A Drag


Want to take your conditioning to the next level? Get yourself a Magic Carpet Sled, stat.

Then take it outside, load on a plate or two, and run with it as fast as you can. Even 400 meters is terrible, especially after you slam past the lactate threshold about a minute in, perhaps halfway through a lap. Rest and repeat – just once or twice more – and I promise you’ll be totally cooked.

Watch This

After eleven years of CrossFitting, it’s rare for me to find some genuinely new, extremely thought-provoking ideas on improving programming. If you’re a CrossFitter, you should definitely be following Julien Pineau of Strongfit. His two-part interview on Barbell Shrugged is more than worth your time:


Over years of running CFNYC, we discovered that, on average, our members attended the gym about 2.8 times a week. Talking to coaches at other CrossFit boxes, to yoga, pilates and spin instructors, and to private trainers, that seems about par for the course. In a committed, workout-attending population, people seem to hit the gym about 2.5-3 times a week.

And, indeed, that’s great. If you’re smart and focused, that’s often all the gym time you need. Though that depends, entirely, on what you do with the other 165 hours of your week.

There’s an old fitness maxim: you can’t out-train a bad diet. You also can’t out-stretch days full of sitting, standing and moving in terrible posture. You can’t out-caffeinate a lack of sufficient, high-quality sleep. And your three hours at the gym are only enough if they’re just the far end of the power curve – the small percentage of time you move at high intensity, paired with the large percentage of time outside the gym in which you’re still moving, albeit at a lower pace.

The problem is, gyms aren’t really set up to address those other 165 hours. Sure, trainers and coaches will sometimes give homework; but we know from research on adherence in physical therapy that people just don’t do their fitness homework, even if it’s literally hurting them not to.

Which, I think, is an opportunity for technology. Pair a great in-gym experience with a well-crafted app that extends that experience to guide the other 165 hours of the week, while still tying back to the expert accountability and community support you have in the gym, and you’ve got a far more effective way to help people make positive change in their lives.

Manly Stanley

Coming down the home stretch of hockey season, I just wanted to pause to respect the underlying level of athleticism that hockey elites display. Sure, they make look like a bunch of toothless mooks when interviewed post-game. But they’re in amazingly, terrifyingly good shape.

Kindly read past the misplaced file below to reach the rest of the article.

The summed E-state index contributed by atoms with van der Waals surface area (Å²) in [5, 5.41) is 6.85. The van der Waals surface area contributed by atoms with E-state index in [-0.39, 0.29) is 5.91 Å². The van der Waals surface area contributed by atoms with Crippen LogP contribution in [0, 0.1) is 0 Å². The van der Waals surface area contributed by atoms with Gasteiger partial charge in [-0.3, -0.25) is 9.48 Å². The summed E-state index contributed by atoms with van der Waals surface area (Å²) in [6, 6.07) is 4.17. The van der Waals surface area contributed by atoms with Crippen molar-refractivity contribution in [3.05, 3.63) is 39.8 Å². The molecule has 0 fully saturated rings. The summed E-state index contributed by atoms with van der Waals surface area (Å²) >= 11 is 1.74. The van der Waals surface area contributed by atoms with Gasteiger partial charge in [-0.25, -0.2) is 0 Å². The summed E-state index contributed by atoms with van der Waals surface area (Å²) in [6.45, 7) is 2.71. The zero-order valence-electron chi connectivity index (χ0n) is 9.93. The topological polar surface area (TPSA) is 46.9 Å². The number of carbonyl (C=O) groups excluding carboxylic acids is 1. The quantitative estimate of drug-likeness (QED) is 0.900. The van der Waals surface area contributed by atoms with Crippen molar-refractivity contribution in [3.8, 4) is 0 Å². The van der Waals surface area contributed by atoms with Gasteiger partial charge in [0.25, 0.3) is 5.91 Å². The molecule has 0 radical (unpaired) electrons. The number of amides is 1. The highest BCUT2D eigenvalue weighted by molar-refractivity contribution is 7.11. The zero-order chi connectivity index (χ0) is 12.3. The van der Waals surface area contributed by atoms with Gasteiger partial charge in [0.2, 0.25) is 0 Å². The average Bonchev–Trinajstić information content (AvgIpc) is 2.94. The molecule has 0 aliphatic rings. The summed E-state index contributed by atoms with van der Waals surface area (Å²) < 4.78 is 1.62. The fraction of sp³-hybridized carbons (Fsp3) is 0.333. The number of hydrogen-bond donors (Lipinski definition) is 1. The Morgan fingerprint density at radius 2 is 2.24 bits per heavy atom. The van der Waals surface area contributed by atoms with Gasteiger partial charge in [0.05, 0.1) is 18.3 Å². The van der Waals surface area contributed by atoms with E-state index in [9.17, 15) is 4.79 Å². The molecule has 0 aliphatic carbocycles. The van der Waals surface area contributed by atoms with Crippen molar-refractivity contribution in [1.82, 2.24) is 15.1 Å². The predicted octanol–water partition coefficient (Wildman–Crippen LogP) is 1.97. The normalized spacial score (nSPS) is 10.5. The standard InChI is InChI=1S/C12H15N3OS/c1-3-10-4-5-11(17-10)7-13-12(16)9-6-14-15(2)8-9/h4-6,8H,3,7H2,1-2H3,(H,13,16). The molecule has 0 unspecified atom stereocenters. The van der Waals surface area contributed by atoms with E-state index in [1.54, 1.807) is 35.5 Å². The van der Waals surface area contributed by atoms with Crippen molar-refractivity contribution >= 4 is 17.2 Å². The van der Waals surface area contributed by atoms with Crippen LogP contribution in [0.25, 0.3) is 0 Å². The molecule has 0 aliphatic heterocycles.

In most sports, there’s a single athletic test that correlates to high-level performance. If you excel at that underlying skill, you likely excel at the sport overall. In the case of basketball, for example, it’s vertical jump. In the case of football (at least for several key positions), it’s time on the 40-yard dash.

In the case of hockey, however, the single best correlate is actually body fat percentage, above a BMI threshold. Great hockey players require a large amount of fat free mass (i.e., muscle), alongside very low levels of fat. In other words, they need to be totally jacked, more so than similarly ranked players in almost any other sport.

Watch the Stanley Cup, and show those players some respect. If not for their crazy levels of fitness, then at least for the fact that they’re literally willing to beat each other bloody for our entertainment. Now that’s commitment.

[And speaking of both violence and fitness, it’s also worth noting that the only other fitness-marker-to-sports-performance correlate I know of is between wrestling success and anaerobic power output. Which also probably explains why wrestlers have had such a great run in the CrossFit world. Kind of a consolation prize for the years we spent wearing spandex body-suits in front of high school peers.]


I’m a big fan of the Mobility WOD, Kelly Starrett’s smart and innovative approach to mobility, recovery and maximizing athletic performance.

Kelly kicked off the MWOD back in 2010, posting more than a year of short daily YouTube videos, each prescribing ten minutes of exercises to do that day. Whether stretches, rolling on lacrosse balls, or repositioning joints using plyo-bands, the stuff didn’t look like anything I’d seen, and it worked.

Using his material at the start of CrossFit classes, we managed to get people with tight shoulders into overhead or front rack positions they’d never achieved, managed to get tight-hipped folks squatting to full depth. And following Kelly’s advice myself helped me quickly rehab both a minor meniscus tear in one knee (athletic injury), and a broken bone in the other (subway accident injury).